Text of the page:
This paper presents the design and development of a novel optical vehicle classifier system, which is based on interruption of laser beams, that is suitable for use in places with poor transportation infrastructure. The system can estimate the speed, axle count, wheelbase, tire diameter, and the lane of motion of a vehicle. The design of the system eliminates the need for careful optical alignment, whereas the proposed estimation strategies render the estimates insensitive to angular mounting errors and to unevenness of the road. Strategies to estimate vehicular parameters are described along with the optimization of the geometry of the system to minimize estimation errors due to quantization. The system is subsequently fabricated, and the proposed features of the system are experimentally demonstrated. The relative errors in the estimation of velocity and tire diameter are shown to be within 0.5% and to change by less than 17% for angular mounting errors up to 30°. In the field, the classifier demonstrates accuracy better than 97.5% and 94%, respectively, in the estimation of the wheelbase and lane of motion and can classify vehicles with an average accuracy of over 89.5%.
- Popular Article2013Development minus green shootsThe Hindu, 13 February 2013
By exempting some projects on forest land from gram sabha consent, the government has undermined the rights of local communities and their crucial role in protecting the environment.
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- Thesis2013Human-Carnivore Conflicts: understanding predation ecology and livestock damage by snow leopardsPhD thesis Submitted to Manipal University
- Popular Article2013ஊசிவால் குளவிகள். (On Ichneumon wasps)தி ஹிந்து தீபாவளி மலர் The Hindu Tamil, Deepavali Malar (Deepavali Special Issue)
- Newsletter2013Where have all the dugongs gone? A study on long-term occupancy trends in the Andaman and Nicobar archipelago, India,Sirenews, Newsletter of the IUCN Sirenia Specialist Group, Vol. 60.
- Book2013Paravaikal: arimugak kaiyedu.(A photographic field guide on birds in Tamil). Pp. 184.Cre-A, Chennai.
Jeganathan, P & Asai (2013). Paravaikal: arimugak kaiyedu.(a photographic field guide on birds in Tamil). Cre-A, Chennai. Pp. 184. (Link here)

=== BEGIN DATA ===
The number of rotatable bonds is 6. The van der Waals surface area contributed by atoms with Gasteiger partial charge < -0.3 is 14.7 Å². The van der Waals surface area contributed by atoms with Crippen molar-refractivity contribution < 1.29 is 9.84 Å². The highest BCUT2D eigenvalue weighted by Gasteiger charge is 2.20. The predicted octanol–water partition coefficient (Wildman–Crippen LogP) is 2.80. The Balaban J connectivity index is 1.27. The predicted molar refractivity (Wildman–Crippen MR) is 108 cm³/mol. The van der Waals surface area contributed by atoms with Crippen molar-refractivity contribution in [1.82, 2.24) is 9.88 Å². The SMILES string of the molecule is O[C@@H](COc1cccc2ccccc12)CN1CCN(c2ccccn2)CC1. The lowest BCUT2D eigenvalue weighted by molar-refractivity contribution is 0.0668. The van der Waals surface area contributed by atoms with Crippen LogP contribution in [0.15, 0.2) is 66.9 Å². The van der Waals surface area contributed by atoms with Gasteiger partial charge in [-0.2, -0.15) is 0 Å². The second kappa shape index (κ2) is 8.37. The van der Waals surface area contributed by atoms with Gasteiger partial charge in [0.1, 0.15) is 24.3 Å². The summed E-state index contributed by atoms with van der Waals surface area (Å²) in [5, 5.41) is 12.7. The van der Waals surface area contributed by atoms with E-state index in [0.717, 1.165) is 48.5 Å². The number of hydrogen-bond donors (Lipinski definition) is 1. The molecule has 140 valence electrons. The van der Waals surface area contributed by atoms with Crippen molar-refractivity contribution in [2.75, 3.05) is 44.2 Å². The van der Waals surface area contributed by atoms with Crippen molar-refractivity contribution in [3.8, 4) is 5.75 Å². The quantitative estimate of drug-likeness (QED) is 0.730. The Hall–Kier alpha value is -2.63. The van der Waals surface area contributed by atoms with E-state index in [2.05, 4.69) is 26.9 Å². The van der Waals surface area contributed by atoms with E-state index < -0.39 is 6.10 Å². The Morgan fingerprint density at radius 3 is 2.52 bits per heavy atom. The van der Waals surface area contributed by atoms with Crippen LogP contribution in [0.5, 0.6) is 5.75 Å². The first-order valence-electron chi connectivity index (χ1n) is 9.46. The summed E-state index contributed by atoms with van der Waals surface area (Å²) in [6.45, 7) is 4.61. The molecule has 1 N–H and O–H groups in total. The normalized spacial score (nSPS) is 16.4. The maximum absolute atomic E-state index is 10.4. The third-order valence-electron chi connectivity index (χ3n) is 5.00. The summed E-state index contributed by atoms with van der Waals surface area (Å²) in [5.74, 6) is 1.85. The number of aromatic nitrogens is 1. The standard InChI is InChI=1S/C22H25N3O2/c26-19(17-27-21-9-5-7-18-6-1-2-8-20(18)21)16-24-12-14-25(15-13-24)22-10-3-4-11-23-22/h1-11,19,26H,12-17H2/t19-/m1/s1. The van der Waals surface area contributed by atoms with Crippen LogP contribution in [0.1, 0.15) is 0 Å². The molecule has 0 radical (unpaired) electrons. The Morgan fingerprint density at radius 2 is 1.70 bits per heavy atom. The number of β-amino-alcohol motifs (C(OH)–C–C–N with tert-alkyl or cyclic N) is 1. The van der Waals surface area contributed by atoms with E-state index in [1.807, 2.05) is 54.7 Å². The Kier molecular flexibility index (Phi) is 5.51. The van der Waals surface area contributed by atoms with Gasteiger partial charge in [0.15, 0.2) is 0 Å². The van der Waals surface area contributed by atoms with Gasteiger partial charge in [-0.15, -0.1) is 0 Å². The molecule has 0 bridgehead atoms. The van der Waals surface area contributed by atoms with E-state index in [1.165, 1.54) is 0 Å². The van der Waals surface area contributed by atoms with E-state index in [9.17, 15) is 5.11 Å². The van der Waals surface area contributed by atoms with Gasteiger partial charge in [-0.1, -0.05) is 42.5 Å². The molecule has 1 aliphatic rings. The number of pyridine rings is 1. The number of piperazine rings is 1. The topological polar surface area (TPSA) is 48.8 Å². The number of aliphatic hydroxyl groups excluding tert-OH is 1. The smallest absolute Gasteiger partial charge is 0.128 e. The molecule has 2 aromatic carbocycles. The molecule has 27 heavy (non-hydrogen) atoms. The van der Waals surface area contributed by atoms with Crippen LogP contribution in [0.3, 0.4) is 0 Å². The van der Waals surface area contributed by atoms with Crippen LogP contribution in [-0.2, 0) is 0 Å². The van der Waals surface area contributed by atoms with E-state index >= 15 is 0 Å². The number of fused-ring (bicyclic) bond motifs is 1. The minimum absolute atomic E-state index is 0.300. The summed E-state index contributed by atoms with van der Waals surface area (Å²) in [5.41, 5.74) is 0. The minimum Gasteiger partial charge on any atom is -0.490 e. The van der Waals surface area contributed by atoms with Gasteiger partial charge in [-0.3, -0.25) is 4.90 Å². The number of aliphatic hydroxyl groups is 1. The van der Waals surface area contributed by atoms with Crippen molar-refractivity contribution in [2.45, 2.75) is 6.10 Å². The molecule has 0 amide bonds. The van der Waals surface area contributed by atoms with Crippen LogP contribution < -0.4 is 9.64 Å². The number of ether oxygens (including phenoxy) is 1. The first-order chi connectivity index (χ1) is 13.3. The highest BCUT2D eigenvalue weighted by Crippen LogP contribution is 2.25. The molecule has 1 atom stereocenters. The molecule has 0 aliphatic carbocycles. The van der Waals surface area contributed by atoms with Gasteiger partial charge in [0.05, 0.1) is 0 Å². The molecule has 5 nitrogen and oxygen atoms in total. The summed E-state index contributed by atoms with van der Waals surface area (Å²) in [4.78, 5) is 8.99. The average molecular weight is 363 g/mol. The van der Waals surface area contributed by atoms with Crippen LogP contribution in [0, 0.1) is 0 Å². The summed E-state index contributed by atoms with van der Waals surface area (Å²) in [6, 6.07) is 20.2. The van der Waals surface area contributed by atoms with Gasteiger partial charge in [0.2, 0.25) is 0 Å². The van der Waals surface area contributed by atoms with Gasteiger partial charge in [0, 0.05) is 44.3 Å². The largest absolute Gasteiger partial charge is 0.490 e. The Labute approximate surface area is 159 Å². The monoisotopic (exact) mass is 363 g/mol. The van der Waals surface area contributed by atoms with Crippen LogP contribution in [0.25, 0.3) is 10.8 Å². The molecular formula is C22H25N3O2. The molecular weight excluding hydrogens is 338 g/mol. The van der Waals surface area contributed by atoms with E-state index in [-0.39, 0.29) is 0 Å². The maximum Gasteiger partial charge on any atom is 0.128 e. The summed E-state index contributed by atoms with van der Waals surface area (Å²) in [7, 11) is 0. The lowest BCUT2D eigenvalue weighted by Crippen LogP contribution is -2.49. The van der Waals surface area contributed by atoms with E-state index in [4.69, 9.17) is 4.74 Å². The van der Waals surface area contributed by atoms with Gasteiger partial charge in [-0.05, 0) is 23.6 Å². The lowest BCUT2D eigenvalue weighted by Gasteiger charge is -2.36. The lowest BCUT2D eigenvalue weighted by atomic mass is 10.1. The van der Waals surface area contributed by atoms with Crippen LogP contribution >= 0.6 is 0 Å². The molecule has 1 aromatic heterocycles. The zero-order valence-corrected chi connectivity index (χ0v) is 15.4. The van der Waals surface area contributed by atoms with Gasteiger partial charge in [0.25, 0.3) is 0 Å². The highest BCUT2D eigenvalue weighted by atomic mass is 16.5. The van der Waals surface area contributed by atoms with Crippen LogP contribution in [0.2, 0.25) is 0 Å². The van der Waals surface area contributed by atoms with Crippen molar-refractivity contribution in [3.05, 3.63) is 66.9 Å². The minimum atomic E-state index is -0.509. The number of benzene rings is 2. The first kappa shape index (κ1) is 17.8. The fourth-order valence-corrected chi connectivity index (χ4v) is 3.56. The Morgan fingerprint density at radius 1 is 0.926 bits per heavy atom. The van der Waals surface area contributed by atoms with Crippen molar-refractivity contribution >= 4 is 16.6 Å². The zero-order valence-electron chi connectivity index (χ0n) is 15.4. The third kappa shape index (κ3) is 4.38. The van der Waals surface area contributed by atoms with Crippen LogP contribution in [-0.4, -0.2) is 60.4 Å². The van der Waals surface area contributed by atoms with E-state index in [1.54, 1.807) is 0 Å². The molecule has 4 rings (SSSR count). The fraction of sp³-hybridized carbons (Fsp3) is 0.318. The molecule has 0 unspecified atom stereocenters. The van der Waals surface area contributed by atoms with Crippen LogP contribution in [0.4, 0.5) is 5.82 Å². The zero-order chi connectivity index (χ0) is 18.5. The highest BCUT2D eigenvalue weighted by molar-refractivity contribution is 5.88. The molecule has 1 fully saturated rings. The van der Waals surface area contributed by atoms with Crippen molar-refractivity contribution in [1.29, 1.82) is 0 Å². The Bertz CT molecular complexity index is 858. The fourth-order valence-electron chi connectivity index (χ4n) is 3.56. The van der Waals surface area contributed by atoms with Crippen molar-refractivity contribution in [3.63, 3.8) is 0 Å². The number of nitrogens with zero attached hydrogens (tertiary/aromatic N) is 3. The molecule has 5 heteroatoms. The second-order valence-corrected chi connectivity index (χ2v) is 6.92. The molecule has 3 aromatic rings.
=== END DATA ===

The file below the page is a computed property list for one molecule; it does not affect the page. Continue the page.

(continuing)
- Popular Article2013Glories of the StreamsThe Hindu in School, 6 February
Jeganathan, P. (2013). Glories of the Streams. The Hindu in School, 6 February
- Popular Article2013She sells seashells on the sea shoreThe Hindu in School, 28 August
- Book Chapter2013Arunachal macaque Macaca munzala (Sinha, Datta, Madhusudan and Mishra 2005)Pages 198-210 in A. J. T. Johnsingh & N. Manjrekar (editors) Mammals of South Asia – Volume 1. Universities Press, Hyderabad, India
- Popular Article2013Strange fish in familiar watersThe Hindu in School, 14 August
- Journal Article2013Opportunistic exploitation: an overlooked pathway to extinctionTrends in Ecology and Evolution. 28(7): 409-413Download
PDF, 951 KB
How can species be exploited economically to extinction? Past single-species hypotheses examining the economic plausibility of exploiting rare species have argued that the escalating value of rarity allows extinction to be profitable. We describe an alternative pathway toward extinction in multispecies exploitation systems, termed ‘opportunistic exploitation’. In this mode, highly valued species that are targeted first by fishing, hunting, and logging become rare, but their populations can decline further through opportunistic exploitation while more common but less desirable species are targeted. Effectively, expanding exploitation to more species subsidizes the eventual extinction of valuable species at low densities. Managers need to recognize conditions that permit opportunistic depletion and pass regulations to protect highly desirable species when exploitation can expand to other species.
- Popular Article2013Acrobats on waterThe Hindu in School, 13 February
Jeganathan, P. (2013). Acrobats on water. The Hindu. In school, 13th February.
- Report2013Hornbills, rats, seeds and rainforest trees: plant-animal interactions and plant demographyFinal Report submitted to National Geographic Society, June 2013